To me those c.2000 patients, represent, 10,000 patients over 5 years, 20,000 patients over 10 years – and each one has hopes, dreams and family and friends who love them and whom they love.  They deserve the same chance of and have the same right to life as anyone else.  I resolutely refuse to give up on them simply because they are difficult to target or detect.

However I do acknowledge that the solutions are not straight forward.  GPs for example, have an incredibly difficult job to identify those patients they should be referring on for diagnostic tests.   They will see many young people who have symptoms that could be bowel cancer but may only see a few cases (if that) during their career in the under 50s.   They are also under pressure to refer less people through to endoscopy teams who are over-stretched and under-resourced.

We need to find a solution that empowers and enables GPs to make those difficult decisions and build the capacity of our endoscopy units to ensure they can provide high quality services to meet rising demand.   That’s why we are calling for the development of a risk assessment decision aid tool to be developed for GPs around bowel disease, sustained investment in endoscopy services so this is not a barrier to diagnosis and a registry of younger patients to be set up, so we can better understand the epidemiology of cancer.

Information and Support

Our report also highlights gaps in information and support for younger bowel cancer patients. Only 1 in 4 women and just fewer than 1 in 2 men were happy with the levels of support they received.

Isolation and loneliness is felt by many younger bowel cancer patients. Although peer support was identified as a major factor that could have improved treatment more than half of patients felt that they had no-one their age with bowel cancer to talk to.

Younger patients inevitably have different concerns from older patients – many have concerns about how treatment will affect their fertility, their body image and sexual relationships.  Looking after young children is also a major concern for some.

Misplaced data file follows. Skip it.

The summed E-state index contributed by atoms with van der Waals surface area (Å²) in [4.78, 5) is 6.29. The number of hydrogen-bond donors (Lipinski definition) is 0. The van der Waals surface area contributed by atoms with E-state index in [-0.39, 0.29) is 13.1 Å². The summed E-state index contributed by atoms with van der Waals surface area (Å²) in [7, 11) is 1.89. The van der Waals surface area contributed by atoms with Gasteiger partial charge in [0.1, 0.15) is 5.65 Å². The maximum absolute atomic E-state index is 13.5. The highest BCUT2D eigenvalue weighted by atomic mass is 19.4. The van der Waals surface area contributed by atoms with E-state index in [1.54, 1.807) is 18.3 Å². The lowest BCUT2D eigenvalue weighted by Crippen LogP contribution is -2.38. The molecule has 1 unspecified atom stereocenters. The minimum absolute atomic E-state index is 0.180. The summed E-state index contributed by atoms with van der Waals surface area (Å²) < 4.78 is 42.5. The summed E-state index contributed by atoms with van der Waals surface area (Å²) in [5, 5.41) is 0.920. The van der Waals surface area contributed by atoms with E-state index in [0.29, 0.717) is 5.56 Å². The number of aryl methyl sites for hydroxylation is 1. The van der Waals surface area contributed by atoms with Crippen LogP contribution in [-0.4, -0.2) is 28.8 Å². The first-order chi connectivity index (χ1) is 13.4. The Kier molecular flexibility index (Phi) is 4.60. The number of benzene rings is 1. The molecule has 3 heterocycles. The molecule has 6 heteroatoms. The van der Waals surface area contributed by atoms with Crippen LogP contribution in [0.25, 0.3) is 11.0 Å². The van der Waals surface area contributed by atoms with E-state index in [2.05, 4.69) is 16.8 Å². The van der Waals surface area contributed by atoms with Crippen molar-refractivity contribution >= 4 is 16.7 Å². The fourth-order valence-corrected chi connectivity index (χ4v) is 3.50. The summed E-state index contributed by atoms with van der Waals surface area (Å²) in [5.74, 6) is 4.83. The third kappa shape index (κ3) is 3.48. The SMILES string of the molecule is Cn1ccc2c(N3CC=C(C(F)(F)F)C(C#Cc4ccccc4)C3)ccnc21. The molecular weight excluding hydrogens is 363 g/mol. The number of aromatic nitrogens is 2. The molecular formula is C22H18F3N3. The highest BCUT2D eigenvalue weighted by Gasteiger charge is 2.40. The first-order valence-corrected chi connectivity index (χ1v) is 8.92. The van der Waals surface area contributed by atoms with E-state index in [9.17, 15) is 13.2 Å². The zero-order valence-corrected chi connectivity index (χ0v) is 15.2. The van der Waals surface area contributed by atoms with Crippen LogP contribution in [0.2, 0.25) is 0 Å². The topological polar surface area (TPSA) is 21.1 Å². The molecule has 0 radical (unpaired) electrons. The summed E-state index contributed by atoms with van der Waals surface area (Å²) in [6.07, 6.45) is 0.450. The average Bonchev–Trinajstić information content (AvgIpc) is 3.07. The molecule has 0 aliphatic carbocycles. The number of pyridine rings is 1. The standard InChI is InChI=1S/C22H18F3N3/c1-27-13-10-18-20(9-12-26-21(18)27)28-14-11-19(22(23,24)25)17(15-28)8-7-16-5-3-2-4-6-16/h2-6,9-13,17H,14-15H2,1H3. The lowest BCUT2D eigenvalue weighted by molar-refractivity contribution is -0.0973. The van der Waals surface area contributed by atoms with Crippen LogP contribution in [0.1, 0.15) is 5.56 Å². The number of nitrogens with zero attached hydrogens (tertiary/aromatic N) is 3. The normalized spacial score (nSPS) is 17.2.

Katie, husband Stuart and children Sophie 4 and Sam 8

Katie, husband Stuart and children Sophie 4 and Sam 8

Katie, 32, a former national junior ice skating champion has been highlighting the issues she is currently facing in her moving blog, as she tries to come to terms with the reality of  having terminal bowel cancer.   Several recent newspaper articles have highlighted her despair at the prospect of leaving her young children of 4 and 8 without a Mum.

Katie now

Katie now

Katie and her family and friends are currently fundraising for Bowel Cancer UK and remarkably despite all that she is going though she is determined to raise awareness and is supporting our  Never Too Young campaign.

I so wish she didn’t have the personal insight about why this is so very important.

The skydive approaches…

So as I told my lovely friend, I’m OK about jumping out of a plane, despite the fact this is not in my job description and I am absolutely not doing this for ‘fun’.  I’m not an adrenalin junky, I’m not into heights and have no personal desire to put my life in the hands of another person whilst hurdling towards the earth and I’m particularly petrified of landing.  Skydiving has NO appeal to me whatsoever BUT if our amazing patient supporters show such determination to raise awareness and funds, how can I not also face my fears and join them.

So as I have said before, if this resonates with you, if this matters to you and you want to be part of ensuring that younger cancer patients have a bright future please support or join Laura, Katie and me.  Please help us raise awareness and funds so Bowel Cancer UK can continue to campaign for younger patients and further develop our information and support services for them.

Or just sponsor me. http://www.justgiving.com/deborah-alsina

You can also donate via Bowel Cancer UK’s website by following this link. 

Thank you in advance for your support.

If you are concerned about any aspect of bowel cancer, Bowel Cancer UK’s information and support line, staffed by specialist nurses can be reached on freephone: 0800 8 40 35 40 or you can email: support@bowelcanceruk.org.uk